Grant Rises in the West: The First Year, 1861-1862, and from Iuka to Vicksburg, 1862-1863
Kohlwes, Wayne, Military Review
GRANT RISES IN THE WEST: The First Year, 1861-1862, and From luka to Vicksburg, 1862-1863, by Kennet P. Williams. Vol. 1, 585 pages; Vol. 2, 615 pages. University of Nebraska Press, Lincoln, NE. 1997. $25.00 each.
These two volumes are reprints of two volumes from Kenneth P. Williams' seminal work Lincoln Finds a General (Indiana University Press, Bloomington, 1950). Mark Grimsley's and Brooks D. Simpson's introductions provide a succinct overview of Williams' strengths and weaknesses as a historian and of his treatment of Ulysses S. Grant. For Williams, Grant was the general of the Civil War-the one by which all others are to be measured. For a more balanced treatment of Grant's virtues and faults a reader must look elsewhere.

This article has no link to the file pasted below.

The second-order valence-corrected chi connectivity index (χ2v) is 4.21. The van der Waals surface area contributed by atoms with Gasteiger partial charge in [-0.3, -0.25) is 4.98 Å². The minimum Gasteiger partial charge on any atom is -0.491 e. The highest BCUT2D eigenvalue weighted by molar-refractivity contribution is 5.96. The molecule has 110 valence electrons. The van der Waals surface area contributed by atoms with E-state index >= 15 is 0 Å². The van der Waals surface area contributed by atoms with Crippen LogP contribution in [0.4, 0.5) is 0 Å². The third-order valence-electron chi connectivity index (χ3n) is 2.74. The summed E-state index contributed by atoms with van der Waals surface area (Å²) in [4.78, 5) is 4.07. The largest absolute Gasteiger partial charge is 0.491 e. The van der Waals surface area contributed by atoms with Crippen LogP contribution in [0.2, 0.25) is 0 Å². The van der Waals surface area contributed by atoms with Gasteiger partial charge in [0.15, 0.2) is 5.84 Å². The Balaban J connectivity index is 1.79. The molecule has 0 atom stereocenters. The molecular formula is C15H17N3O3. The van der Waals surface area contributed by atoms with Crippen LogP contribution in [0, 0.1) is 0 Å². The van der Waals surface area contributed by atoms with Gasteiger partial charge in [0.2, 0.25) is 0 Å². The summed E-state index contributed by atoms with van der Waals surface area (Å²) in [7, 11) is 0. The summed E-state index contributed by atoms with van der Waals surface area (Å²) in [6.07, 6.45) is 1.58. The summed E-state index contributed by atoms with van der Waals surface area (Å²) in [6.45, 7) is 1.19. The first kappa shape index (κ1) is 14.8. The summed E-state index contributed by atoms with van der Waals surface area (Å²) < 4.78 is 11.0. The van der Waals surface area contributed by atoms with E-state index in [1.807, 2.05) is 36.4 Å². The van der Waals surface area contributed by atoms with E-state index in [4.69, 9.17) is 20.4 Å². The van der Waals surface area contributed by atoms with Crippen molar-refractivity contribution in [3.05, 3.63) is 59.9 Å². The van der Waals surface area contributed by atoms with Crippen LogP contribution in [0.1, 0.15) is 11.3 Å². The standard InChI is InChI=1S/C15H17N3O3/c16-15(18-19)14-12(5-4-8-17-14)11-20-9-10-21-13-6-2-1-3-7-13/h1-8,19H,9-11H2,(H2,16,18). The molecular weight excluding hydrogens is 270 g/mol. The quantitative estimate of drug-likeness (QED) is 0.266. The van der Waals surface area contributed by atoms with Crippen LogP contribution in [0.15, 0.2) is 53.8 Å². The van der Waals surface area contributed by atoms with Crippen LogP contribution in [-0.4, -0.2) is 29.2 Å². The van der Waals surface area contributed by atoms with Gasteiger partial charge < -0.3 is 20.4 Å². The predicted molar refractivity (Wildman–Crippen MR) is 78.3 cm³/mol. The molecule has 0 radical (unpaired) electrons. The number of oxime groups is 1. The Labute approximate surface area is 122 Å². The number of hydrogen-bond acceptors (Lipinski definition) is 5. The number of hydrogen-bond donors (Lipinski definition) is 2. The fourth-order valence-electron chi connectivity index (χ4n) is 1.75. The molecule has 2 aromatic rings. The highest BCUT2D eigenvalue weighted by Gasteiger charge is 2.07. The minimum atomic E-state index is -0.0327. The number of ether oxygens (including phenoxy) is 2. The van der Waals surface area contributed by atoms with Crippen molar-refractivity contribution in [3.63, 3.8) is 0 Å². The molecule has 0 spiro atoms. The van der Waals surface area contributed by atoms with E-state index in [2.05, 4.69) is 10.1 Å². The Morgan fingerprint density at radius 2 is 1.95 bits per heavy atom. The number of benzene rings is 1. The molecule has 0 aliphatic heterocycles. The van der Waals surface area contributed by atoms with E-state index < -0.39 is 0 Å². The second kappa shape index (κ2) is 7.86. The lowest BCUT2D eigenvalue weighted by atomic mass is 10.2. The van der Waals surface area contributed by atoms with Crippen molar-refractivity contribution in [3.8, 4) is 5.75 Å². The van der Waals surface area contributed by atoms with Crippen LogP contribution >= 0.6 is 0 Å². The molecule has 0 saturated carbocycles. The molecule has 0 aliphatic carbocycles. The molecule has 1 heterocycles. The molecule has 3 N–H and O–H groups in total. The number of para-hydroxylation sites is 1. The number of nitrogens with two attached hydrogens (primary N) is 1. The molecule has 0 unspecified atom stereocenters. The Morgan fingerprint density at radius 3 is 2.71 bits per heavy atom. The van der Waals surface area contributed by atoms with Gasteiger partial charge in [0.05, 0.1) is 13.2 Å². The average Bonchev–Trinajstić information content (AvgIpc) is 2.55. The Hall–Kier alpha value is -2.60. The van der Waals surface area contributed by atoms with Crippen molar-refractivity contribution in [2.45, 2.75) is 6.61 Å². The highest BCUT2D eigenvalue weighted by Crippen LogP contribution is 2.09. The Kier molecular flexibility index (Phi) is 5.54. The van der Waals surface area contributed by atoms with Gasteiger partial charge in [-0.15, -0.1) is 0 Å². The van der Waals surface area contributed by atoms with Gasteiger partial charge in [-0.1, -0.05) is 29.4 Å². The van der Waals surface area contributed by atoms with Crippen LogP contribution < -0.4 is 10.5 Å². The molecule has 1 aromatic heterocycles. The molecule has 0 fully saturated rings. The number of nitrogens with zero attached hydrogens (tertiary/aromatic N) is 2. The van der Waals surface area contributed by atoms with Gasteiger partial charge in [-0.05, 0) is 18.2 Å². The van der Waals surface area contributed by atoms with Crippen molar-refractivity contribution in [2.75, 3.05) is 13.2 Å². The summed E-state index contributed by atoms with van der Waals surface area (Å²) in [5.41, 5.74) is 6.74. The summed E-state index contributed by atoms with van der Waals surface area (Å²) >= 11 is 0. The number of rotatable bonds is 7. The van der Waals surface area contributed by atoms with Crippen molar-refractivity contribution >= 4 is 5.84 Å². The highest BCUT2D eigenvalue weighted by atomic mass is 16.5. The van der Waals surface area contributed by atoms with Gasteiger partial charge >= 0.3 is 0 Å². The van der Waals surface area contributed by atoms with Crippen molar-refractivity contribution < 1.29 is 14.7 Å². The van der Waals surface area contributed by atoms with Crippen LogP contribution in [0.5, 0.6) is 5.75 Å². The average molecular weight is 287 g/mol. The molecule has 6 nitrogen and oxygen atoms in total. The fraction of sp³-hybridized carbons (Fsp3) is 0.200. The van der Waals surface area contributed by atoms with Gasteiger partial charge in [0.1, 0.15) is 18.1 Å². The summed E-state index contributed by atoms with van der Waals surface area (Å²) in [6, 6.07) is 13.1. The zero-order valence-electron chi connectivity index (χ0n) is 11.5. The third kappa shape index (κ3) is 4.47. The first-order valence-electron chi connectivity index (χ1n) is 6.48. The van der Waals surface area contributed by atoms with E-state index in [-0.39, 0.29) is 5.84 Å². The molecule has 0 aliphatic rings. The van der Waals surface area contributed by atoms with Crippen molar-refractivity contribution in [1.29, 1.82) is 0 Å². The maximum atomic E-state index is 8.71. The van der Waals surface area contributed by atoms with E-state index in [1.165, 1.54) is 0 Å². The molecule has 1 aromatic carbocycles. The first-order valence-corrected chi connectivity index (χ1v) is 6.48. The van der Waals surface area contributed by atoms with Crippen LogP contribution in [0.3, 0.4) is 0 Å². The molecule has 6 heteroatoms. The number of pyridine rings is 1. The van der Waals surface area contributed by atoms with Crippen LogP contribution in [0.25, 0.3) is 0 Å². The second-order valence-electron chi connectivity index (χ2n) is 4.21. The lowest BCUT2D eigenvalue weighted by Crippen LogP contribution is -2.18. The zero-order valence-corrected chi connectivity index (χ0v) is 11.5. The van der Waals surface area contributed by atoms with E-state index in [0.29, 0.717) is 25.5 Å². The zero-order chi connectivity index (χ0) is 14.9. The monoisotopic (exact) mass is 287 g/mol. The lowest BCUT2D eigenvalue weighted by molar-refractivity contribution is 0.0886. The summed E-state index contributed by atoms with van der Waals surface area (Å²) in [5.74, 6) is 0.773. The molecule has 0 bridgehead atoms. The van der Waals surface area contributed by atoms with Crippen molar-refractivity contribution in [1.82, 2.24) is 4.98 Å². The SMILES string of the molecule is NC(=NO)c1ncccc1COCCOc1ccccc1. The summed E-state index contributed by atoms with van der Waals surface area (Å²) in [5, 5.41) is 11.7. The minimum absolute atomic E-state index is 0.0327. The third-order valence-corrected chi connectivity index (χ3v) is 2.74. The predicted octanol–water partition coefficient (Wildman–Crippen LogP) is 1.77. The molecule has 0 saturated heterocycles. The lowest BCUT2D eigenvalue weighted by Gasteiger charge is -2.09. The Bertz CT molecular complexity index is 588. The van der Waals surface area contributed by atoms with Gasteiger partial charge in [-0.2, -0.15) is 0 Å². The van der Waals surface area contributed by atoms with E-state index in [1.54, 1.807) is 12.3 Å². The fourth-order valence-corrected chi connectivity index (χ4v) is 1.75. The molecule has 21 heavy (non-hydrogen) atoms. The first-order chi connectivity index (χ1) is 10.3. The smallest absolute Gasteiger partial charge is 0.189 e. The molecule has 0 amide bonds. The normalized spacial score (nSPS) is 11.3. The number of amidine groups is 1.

That being said, the two books' merits are considerable. Williams' breadth and depth of detail, with analysis, of the Western Campaign can only be described as awesome. The reader is taken across the panorama of a vast theater that stretched from the Cumberland Gap in Tennessee to the Kansas prairies and involved two major as well as several minor battles.
Williams does not spend much time describing actual battles. He builds a rich mosaic from the events that influenced the where and when of major actions as well as some events that may have been mere distractions. The narrative is larded with the real business of organizing, equipping, training and campaigning with a citizen army. Williams details the administration of these armies, the development and operation of a logistics system and the oversight of a civilian population that varied from being friendly, hostile or mixed. …